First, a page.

This is the perfect time to plant spring lettuces, spinach, arugula, kale, peas, radishes and scallions. All of these plants are quick to grow and like the cool fall weather. You can plant head lettuces like cos (romaine), butterhead, or bibb, or a cutting mix that you can snip and thin as it grows. Some heads can be left room to mature.
If you are short on space pull out some of your older vegetables that have gone to seed, shovel in some compost to rejuvenate the soil, water lightly and plant your fall garden. Once you have tasted your own lettuce it is always a disagreeable shock to go back to store bought, so I keep lettuce and arugula going as long as possible, which means I am harvesting it well into October and sometimes November. Kale actually likes a bit of frost. Carrots planted last month will be served at Thanksgiving if I’m lucky.
Every year I say I am going to plant garlic but never have. Now that I am writing this piece, I am determined to do it this year. So do some research and we’ll plant garlic in the fall. More on that next month.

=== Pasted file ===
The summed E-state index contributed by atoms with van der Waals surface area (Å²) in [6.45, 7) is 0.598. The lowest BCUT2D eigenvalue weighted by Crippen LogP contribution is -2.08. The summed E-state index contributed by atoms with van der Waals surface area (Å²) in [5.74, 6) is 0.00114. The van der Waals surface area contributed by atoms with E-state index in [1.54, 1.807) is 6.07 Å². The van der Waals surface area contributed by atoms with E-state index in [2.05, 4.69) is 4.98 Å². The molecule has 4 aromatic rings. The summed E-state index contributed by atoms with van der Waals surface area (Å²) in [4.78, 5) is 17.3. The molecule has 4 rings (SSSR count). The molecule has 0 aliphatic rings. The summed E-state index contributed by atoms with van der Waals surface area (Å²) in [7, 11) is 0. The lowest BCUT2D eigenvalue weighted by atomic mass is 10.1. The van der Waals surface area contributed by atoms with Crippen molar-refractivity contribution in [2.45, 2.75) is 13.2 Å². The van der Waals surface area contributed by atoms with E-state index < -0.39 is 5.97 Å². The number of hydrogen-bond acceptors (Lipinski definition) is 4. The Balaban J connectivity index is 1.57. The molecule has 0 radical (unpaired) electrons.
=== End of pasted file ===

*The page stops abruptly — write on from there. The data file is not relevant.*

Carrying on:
It’s a good time soon to start thinking about harvesting basil for the winter. I cut as much as I can, put the leaves in the food processor, and add some good olive oil through the feed tube as it blends. Stop adding oil when it is all smooth. Then pour into ice trays, freeze and keep in airtight containers or freezer bags. You have very manageable portions for cooking all winter. Another way to keep basil is to process with oil the same way, then pour it into a mason jar and cover the top with about ¼” olive oil and refrigerate. Basil stays green and flavorful for months as long as the air doesn’t touch it. Put more oil on top each time you use it so the basil stays fresh and green. Many other herbs can be chopped and frozen or dried, but basil is the only one I bother with because it’s not readily available in the markets in the winter and it’s so easy to keep this way. If you want to make pesto add the cheese, garlic and pine nuts later when you are ready to make it.